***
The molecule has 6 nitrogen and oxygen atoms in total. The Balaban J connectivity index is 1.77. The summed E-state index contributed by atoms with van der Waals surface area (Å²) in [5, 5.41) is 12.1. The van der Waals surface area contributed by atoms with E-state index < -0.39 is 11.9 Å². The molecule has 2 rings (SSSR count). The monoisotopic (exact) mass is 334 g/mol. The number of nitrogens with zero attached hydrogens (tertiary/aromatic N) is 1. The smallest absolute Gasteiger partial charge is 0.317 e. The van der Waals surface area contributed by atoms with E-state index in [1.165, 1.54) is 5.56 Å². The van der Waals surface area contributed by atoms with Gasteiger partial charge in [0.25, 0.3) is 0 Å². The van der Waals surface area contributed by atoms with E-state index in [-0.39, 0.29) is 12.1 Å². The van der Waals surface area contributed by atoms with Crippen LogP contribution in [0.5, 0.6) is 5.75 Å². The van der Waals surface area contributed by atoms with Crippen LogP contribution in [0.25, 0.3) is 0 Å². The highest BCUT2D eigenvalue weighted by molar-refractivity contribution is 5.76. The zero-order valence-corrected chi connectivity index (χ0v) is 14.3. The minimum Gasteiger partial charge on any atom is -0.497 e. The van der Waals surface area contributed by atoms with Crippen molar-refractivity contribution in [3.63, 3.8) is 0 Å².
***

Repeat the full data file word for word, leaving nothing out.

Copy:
The molecule has 6 nitrogen and oxygen atoms in total. The Balaban J connectivity index is 1.77. The summed E-state index contributed by atoms with van der Waals surface area (Å²) in [5, 5.41) is 12.1. The van der Waals surface area contributed by atoms with E-state index < -0.39 is 11.9 Å². The molecule has 2 rings (SSSR count). The monoisotopic (exact) mass is 334 g/mol. The number of nitrogens with zero attached hydrogens (tertiary/aromatic N) is 1. The smallest absolute Gasteiger partial charge is 0.317 e. The van der Waals surface area contributed by atoms with E-state index in [1.165, 1.54) is 5.56 Å². The van der Waals surface area contributed by atoms with Gasteiger partial charge in [0.25, 0.3) is 0 Å². The van der Waals surface area contributed by atoms with E-state index in [-0.39, 0.29) is 12.1 Å². The van der Waals surface area contributed by atoms with Crippen LogP contribution in [0.5, 0.6) is 5.75 Å². The van der Waals surface area contributed by atoms with Crippen LogP contribution in [0.25, 0.3) is 0 Å². The highest BCUT2D eigenvalue weighted by molar-refractivity contribution is 5.76. The zero-order valence-corrected chi connectivity index (χ0v) is 14.3. The minimum Gasteiger partial charge on any atom is -0.497 e. The van der Waals surface area contributed by atoms with Crippen molar-refractivity contribution in [3.63, 3.8) is 0 Å².